#tbt to the ‘90s

Aaron Lai/HIGHLANDER
Aaron Lai/HIGHLANDER

Another great quarter began with ASPB’s “We Love the ‘90s” event. What better way to represent our inner ‘90s wild child than to throw it back on a chilly Thursday evening? Dressed in my denim overalls and choker, I strolled over to Hub 302 at 6 p.m., following the beat of NSYNC’s “Tearin’ Up My Heart.” Just as everything seemed better, brighter and grungier during the ‘90s, so was the atmosphere of the event as some students arrived decked out in neon scrunchies and edgy flannels.

A few of ASPB’s staff greeted guests by the entrance. My attention immediately darted to the piles of pizza boxes to the immediate left of the door. I dashed over to join the quick-moving line of Highlanders as they signed their names on a clipboard before receiving a slice of cheese or pepperoni pizza. I compensated for the toddler-sized slice of pizza by grabbing a bag of chips and moving on to the candy station.

Handed a rather teeny goodie bag, students were allowed to shove however much candy they could force into it, while surveying the wide variety of sweets that were presented. Going along the lengthy table, they displayed candies from Nerds and Pixy Stix to mini Snickers and Kit Kats –– I personally took advantage of the white chocolate Kit Kats they provided by strategically stuffing them into my goodie bag.

Attendees were scattered all across the carpeted floor of the HUB, enjoying their slice of pizza and snacks, while reminiscing on their ‘90s childhood to wistful songs such as Destiny’s Child’s “Say My Name.” A large projection of “The Fairly Odd Parents” assumed the role as the evening’s backdrop as others gathered around to inspect an intense game of life-sized Jenga. An echo of disappointed “Oohs” reverberated through the small crowd as the massive rectangular blocks finally collapsed upon each other.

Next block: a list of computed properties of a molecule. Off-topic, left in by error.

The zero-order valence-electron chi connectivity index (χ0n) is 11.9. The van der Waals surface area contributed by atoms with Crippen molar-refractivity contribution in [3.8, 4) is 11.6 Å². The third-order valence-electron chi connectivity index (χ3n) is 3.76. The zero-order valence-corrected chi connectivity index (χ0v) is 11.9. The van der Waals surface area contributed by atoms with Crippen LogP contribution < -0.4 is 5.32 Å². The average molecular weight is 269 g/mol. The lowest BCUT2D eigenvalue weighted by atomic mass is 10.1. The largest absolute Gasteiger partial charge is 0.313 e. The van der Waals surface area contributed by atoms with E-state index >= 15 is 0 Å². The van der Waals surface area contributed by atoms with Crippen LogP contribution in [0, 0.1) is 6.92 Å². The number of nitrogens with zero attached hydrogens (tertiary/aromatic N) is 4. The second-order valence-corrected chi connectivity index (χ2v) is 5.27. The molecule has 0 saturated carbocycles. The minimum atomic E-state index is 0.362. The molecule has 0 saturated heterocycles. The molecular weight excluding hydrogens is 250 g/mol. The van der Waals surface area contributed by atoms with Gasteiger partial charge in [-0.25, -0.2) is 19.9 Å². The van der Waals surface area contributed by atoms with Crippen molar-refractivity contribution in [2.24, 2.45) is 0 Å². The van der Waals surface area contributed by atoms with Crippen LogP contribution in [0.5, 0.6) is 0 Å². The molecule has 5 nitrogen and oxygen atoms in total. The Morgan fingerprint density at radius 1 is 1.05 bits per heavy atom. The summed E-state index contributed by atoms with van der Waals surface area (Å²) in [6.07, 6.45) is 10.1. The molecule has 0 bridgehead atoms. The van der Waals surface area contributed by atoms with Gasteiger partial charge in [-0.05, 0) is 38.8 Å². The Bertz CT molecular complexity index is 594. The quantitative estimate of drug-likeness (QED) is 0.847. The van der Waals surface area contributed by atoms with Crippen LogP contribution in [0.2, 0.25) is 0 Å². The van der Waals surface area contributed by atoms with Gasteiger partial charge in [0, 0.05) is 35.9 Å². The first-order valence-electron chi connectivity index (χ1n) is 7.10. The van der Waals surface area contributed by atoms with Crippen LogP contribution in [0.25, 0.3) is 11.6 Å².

Others were too busy scoping out the remainder of the stations to pay any attention to the undefeatable game of Jenga. Clusters of students surveyed and surrounded the Pac-Man, Dance Dance Revolution and Ultimate Arcade stations, while waiting their turns to challenge the games that they played in their youth.

The main event of the night was clearly the flip-book station though, as a lengthy line of guests eagerly filed behind another to capture the throwback night of their college lives in a miniature keepsake booklet. A couple began to shuffle and scuttle about before a green screen with a variety of props as a camera caught their every action. The selection of props included toy saxophones, electric guitars and an assortment of the most flamboyant costume pieces one could want, ranging from bright pink feather boas to outrageous hats. To the side, one could observe the skilled booth manager speedily gathering the pictures from a complex printer to quickly assemble the flip-book.

Not wanting to wait in the endless line for the flip-book, I proceeded to the DIY stations. At one of the stations, guests were allowed to decorate their own slap bracelets –– I remember earning a ton of these from Chuck E. Cheese –– with glittered construction paper, stickers and neon markers. The other DIY setup consisted of a button-making machine in which students could either design their own, or use one of the premade prints.

After Highlanders felt satisfied with their collection of free foods, goods and fun, they left with a stress-free attitude even with the dread of midterms approaching. With one of their more small-scale events, ASPB accomplished their goal of allowing the Highlanders to “relive their childhood,” over this nostalgic decade of groove and grunge.

Aaron Lai/HIGHLANDER
Aaron Lai/HIGHLANDER
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